Dr. Benedetti, for example, answered "N/A" to this item for 2013, 2012, 2011, 2010, 2009.

Paul Levy said...

Another question that is asked is "List the name of any entity from which a gift or gifts, or honorarium or honoraria, valued singly or in the aggregate in excess of $500, that was received during the preceding calendar year."

(The actual amount does not have to be listed.)

On this item, Dr. Pier C. Giulanotti lists "Intuitive Surgical" for 2013 and 2012. (I stopped looking after that.)

Paul Levy said...

Got the last message, Anon. Not posting for the obvious reason.

Anonymous said...


Great work.

I used to work in public accounting with one of the large firms. We were required to update our conflict of interest statements coinciding with investment transactions and then were required to attest quarterly.

I now work in a large health system. We only require annual attestation. Even then, our physicians (and other researchers) complain that this is too burdensome.

This is all driven by money. The medical device manufacturers exploit the weaknesses of the conflict of interest processes and lack of effective education within the physician community as to the significance of the problem.

The physicians are hungry for the publicity be it in a publication or in an advertisement. Their monetary gain is just gravy.

The compliance processes within the health systems or universities is administered by narrow minded egos unwilling to admit that their policies are ineffective.

We need better education and real-time conflict of interest updates with greater transparency.

Keep pushing this issue. Well done.

Dave said...

I don't know of any field other than medicine where working as a consultant with industry is more demonized. We all have bias and conflicts of interest. You certainly use this blog to promote your books and focus only on the good things during your tenure as CEOBIDMC. If physicians did not work with industry patients cataract surgery would still be a one hour procedure followed by a two week hospitalization with significant mortality. Like it or not robotics will be the future of medicine. There is certainly a need for strict oversight but just because a skilled surgeon can do the procedure more quickly today without the assistance of a robot does not mean it will always be so. Soon surgeons in industrialized nations will be saving the lives of children in sub-Saharan Africa with similar devices. I believe your ongoing criticism of a particular robotic company is extremely myopic and wonder from whence the bias arises.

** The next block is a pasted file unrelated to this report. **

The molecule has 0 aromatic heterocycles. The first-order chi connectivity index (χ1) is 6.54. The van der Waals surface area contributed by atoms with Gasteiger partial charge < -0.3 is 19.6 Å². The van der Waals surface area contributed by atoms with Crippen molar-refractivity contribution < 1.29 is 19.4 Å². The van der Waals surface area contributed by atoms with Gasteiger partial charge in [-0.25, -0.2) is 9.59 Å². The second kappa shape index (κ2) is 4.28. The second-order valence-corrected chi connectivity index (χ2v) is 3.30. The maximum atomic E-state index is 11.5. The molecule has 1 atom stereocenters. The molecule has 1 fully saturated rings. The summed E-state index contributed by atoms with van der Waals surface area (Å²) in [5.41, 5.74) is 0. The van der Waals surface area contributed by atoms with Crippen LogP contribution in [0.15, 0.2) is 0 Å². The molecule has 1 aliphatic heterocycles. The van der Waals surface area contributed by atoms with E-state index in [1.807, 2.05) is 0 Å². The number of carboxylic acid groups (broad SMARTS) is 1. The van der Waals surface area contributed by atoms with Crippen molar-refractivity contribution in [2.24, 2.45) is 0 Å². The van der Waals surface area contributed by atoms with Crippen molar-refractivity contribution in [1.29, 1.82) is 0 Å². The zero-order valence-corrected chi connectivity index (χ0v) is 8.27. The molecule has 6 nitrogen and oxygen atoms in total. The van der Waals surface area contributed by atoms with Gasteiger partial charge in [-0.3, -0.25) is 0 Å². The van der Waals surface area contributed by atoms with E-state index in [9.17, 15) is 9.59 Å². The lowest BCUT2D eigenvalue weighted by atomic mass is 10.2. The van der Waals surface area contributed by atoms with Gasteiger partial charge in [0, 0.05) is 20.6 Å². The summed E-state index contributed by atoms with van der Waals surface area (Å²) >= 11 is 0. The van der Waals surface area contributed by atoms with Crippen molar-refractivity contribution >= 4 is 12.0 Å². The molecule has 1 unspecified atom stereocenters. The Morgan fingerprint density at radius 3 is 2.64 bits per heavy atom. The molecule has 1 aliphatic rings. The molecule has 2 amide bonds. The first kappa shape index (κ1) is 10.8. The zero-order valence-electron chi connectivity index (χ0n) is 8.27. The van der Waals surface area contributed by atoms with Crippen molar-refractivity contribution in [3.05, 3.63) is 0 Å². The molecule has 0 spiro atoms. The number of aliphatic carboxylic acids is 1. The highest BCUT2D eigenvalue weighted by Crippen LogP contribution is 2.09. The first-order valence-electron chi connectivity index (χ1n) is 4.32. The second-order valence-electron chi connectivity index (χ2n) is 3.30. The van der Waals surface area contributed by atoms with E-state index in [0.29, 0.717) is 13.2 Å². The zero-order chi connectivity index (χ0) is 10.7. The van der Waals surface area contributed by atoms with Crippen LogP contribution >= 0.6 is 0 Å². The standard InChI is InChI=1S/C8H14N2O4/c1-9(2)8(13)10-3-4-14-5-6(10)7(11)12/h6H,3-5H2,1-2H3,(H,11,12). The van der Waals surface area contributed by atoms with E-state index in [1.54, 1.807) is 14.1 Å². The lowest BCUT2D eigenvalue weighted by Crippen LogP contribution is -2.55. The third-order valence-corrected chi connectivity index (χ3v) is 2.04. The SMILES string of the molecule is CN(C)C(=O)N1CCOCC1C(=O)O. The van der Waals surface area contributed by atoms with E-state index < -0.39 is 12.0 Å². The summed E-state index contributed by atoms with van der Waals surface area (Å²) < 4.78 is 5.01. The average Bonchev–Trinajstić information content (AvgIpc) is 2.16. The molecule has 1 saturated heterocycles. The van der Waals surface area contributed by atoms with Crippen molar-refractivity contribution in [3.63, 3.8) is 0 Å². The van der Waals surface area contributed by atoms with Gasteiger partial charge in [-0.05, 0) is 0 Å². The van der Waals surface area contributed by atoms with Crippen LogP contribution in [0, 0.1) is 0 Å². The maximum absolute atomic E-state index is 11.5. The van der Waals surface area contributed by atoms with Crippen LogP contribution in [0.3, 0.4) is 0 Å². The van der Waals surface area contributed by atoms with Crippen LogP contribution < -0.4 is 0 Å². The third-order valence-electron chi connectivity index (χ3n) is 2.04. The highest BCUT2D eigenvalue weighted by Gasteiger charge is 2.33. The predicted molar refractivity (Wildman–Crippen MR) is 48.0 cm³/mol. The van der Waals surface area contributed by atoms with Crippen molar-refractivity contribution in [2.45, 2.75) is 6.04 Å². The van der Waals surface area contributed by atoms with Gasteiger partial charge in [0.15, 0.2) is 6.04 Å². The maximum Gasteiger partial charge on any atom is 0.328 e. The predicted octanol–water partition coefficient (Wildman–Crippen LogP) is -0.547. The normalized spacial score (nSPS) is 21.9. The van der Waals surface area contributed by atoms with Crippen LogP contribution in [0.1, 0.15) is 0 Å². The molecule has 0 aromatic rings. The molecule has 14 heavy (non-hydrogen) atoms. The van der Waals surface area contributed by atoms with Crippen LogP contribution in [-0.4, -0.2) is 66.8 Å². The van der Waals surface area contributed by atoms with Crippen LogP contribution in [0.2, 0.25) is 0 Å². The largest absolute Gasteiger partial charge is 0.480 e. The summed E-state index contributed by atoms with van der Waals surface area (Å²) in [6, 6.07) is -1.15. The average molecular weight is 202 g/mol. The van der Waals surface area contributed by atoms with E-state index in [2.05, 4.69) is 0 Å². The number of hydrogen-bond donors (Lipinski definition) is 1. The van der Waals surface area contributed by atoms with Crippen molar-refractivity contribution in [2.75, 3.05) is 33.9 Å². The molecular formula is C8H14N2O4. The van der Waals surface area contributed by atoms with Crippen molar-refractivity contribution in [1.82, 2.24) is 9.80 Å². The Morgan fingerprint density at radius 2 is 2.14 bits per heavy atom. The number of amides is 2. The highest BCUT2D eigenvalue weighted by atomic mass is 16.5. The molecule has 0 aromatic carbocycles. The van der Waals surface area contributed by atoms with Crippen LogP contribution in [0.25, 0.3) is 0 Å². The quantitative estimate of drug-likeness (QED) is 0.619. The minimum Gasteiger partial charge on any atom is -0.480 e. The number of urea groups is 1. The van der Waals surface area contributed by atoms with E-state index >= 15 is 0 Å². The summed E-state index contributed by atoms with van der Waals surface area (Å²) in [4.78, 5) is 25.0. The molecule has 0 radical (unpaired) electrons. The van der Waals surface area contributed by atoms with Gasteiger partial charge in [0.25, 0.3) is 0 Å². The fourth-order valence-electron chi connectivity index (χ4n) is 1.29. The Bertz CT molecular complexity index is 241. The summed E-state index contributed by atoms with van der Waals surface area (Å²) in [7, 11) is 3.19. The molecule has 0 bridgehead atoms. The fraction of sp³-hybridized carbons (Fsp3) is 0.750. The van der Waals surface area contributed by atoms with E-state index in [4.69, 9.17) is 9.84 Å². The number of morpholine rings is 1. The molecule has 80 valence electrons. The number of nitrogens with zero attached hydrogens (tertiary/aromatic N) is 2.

Paul Levy said...

You raise so many straw men that I scarcely know where to begin.

This is not an argument about robotic surgery. I hope what you say is true, that there will some day be clinical evidence that this care modality is superior and more cost-effective than manual laparoscopic surgery. Until there is such evidence, the kinds of ads discussed are, at best, misleading.

Meanwhile, I guess you see no harm or ethical dilemma about using a public university's reputation and name to enhance the financial prospects of a private firm. We certainly part company on that issue.

Likewise, there is no harm--and indeed great benefit--from academia/industry collaborations. Let's just have everything above board, please--because there is the potential for conflicts of interest.

As to my use of this blog, I plead guilty. I bragged a lot about the good work done by the staff at BIDMC because I was damned proud of them. But I also pointed out the flaws of our institution, and my own, when they were important to note.

Finally, yes, I promote my books on this blog from time to time. That's pretty open for the world to see. If people find that offensive, they can choose not to read those posts or not to read the blog altogether.

I'm guessing that your post, which has elements of criticizing me instead of addressing the issues raised here, will be the first of many of that ilk. Frankly, I'm surprised that yours is the first. It's the last refuge of those who don't want to face the uncomfortable facts of this situation.

Anonymous said...

You know Dave, to me the difference between working as a consultant with industry and going over the line is quite clear. If one is paid a straight salary as a consultant and assists a company in developing new drugs, ideas or devices, and all of this is fully disclosed to everyone INCLUDING patients, it seems probably OK. (I am avoiding all the folderol about patents, funded research etc. for now). But - and we see this all the time - if the doctor is paid to use exclusively the company's product, like a particular hip prosthesis, or if he helped develop it and gets royalties every time that product is used, or if he helps promote that product or drug even under the guise of 'education', or if he gets 'gifts' in return for prescribing their drug - no. Just no. This also applies to hospitals allowing drug companies to fund their CME activities and myriad other activities.